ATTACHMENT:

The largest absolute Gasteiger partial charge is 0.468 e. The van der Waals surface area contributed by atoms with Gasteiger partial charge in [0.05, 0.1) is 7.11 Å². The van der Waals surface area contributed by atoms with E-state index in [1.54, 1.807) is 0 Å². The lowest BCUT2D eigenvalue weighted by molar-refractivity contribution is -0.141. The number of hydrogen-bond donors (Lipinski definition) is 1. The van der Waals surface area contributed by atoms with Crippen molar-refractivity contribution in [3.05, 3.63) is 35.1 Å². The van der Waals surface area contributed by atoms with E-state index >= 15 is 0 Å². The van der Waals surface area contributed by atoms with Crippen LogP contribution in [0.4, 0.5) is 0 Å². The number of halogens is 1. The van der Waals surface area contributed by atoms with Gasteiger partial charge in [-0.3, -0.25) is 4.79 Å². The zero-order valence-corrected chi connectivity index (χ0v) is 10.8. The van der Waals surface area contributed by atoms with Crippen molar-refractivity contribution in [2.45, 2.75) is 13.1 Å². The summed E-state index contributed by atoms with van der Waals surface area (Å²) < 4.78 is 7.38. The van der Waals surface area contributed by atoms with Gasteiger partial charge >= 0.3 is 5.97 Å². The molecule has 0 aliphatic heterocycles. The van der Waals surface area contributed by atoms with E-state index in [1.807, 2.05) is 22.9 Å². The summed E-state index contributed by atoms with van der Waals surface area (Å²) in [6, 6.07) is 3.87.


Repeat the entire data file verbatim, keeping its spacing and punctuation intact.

The largest absolute Gasteiger partial charge is 0.468 e. The van der Waals surface area contributed by atoms with Gasteiger partial charge in [0.05, 0.1) is 7.11 Å². The van der Waals surface area contributed by atoms with E-state index in [1.54, 1.807) is 0 Å². The lowest BCUT2D eigenvalue weighted by molar-refractivity contribution is -0.141. The number of hydrogen-bond donors (Lipinski definition) is 1. The van der Waals surface area contributed by atoms with Crippen molar-refractivity contribution in [3.05, 3.63) is 35.1 Å². The van der Waals surface area contributed by atoms with E-state index >= 15 is 0 Å². The van der Waals surface area contributed by atoms with Crippen LogP contribution in [0.4, 0.5) is 0 Å². The number of halogens is 1. The van der Waals surface area contributed by atoms with Gasteiger partial charge in [-0.3, -0.25) is 4.79 Å². The zero-order valence-corrected chi connectivity index (χ0v) is 10.8. The van der Waals surface area contributed by atoms with Crippen molar-refractivity contribution in [2.45, 2.75) is 13.1 Å². The summed E-state index contributed by atoms with van der Waals surface area (Å²) < 4.78 is 7.38. The van der Waals surface area contributed by atoms with Gasteiger partial charge >= 0.3 is 5.97 Å². The molecule has 0 aliphatic heterocycles. The van der Waals surface area contributed by atoms with E-state index in [1.807, 2.05) is 22.9 Å². The summed E-state index contributed by atoms with van der Waals surface area (Å²) in [6, 6.07) is 3.87.